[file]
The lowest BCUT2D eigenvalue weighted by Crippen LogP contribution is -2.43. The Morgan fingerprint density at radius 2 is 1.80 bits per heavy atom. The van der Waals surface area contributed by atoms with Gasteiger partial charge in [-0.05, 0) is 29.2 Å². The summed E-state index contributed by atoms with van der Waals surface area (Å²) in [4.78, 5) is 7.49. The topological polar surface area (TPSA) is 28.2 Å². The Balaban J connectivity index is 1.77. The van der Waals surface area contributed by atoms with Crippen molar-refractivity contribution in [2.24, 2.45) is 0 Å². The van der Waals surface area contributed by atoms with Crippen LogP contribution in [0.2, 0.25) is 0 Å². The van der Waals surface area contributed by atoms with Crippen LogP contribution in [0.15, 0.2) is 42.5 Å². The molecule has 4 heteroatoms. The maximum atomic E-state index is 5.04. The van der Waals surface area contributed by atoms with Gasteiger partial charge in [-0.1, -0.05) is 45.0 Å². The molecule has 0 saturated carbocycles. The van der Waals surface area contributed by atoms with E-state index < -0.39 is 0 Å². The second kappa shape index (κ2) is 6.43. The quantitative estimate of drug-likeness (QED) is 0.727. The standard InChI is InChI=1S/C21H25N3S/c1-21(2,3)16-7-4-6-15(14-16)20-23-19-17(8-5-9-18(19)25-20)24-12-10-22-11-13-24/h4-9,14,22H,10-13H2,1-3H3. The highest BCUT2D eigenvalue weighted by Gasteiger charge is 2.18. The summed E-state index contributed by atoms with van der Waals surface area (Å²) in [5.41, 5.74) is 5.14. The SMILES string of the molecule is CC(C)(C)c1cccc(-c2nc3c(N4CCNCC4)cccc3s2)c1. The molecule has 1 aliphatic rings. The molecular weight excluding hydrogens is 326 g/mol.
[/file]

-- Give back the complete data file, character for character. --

The lowest BCUT2D eigenvalue weighted by Crippen LogP contribution is -2.43. The Morgan fingerprint density at radius 2 is 1.80 bits per heavy atom. The van der Waals surface area contributed by atoms with Gasteiger partial charge in [-0.05, 0) is 29.2 Å². The summed E-state index contributed by atoms with van der Waals surface area (Å²) in [4.78, 5) is 7.49. The topological polar surface area (TPSA) is 28.2 Å². The Balaban J connectivity index is 1.77. The van der Waals surface area contributed by atoms with Crippen molar-refractivity contribution in [2.24, 2.45) is 0 Å². The van der Waals surface area contributed by atoms with Crippen LogP contribution in [0.2, 0.25) is 0 Å². The van der Waals surface area contributed by atoms with Crippen LogP contribution in [0.15, 0.2) is 42.5 Å². The molecule has 4 heteroatoms. The maximum atomic E-state index is 5.04. The van der Waals surface area contributed by atoms with Gasteiger partial charge in [-0.1, -0.05) is 45.0 Å². The molecule has 0 saturated carbocycles. The van der Waals surface area contributed by atoms with E-state index < -0.39 is 0 Å². The second kappa shape index (κ2) is 6.43. The quantitative estimate of drug-likeness (QED) is 0.727. The standard InChI is InChI=1S/C21H25N3S/c1-21(2,3)16-7-4-6-15(14-16)20-23-19-17(8-5-9-18(19)25-20)24-12-10-22-11-13-24/h4-9,14,22H,10-13H2,1-3H3. The highest BCUT2D eigenvalue weighted by Gasteiger charge is 2.18. The summed E-state index contributed by atoms with van der Waals surface area (Å²) in [5.41, 5.74) is 5.14. The SMILES string of the molecule is CC(C)(C)c1cccc(-c2nc3c(N4CCNCC4)cccc3s2)c1. The molecule has 1 aliphatic rings. The molecular weight excluding hydrogens is 326 g/mol.